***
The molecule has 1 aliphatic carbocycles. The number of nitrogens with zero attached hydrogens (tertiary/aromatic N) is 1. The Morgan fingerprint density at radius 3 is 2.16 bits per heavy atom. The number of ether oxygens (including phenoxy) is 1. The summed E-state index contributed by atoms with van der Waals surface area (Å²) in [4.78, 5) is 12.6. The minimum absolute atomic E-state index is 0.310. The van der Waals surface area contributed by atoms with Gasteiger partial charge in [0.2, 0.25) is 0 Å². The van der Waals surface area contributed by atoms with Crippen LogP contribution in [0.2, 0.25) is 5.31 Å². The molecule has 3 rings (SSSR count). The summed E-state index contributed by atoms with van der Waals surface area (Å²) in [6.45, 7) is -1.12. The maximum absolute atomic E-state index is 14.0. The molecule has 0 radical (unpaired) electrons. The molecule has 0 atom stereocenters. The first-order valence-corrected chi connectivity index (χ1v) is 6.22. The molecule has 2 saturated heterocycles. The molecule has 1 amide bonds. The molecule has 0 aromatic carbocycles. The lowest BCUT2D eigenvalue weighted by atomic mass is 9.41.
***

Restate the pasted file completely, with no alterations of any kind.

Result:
The molecule has 1 aliphatic carbocycles. The number of nitrogens with zero attached hydrogens (tertiary/aromatic N) is 1. The Morgan fingerprint density at radius 3 is 2.16 bits per heavy atom. The number of ether oxygens (including phenoxy) is 1. The summed E-state index contributed by atoms with van der Waals surface area (Å²) in [4.78, 5) is 12.6. The minimum absolute atomic E-state index is 0.310. The van der Waals surface area contributed by atoms with Gasteiger partial charge in [0.2, 0.25) is 0 Å². The van der Waals surface area contributed by atoms with Crippen LogP contribution in [0.2, 0.25) is 5.31 Å². The molecule has 3 rings (SSSR count). The summed E-state index contributed by atoms with van der Waals surface area (Å²) in [6.45, 7) is -1.12. The maximum absolute atomic E-state index is 14.0. The molecule has 0 radical (unpaired) electrons. The molecule has 0 atom stereocenters. The first-order valence-corrected chi connectivity index (χ1v) is 6.22. The molecule has 2 saturated heterocycles. The molecule has 1 amide bonds. The molecule has 0 aromatic carbocycles. The lowest BCUT2D eigenvalue weighted by atomic mass is 9.41.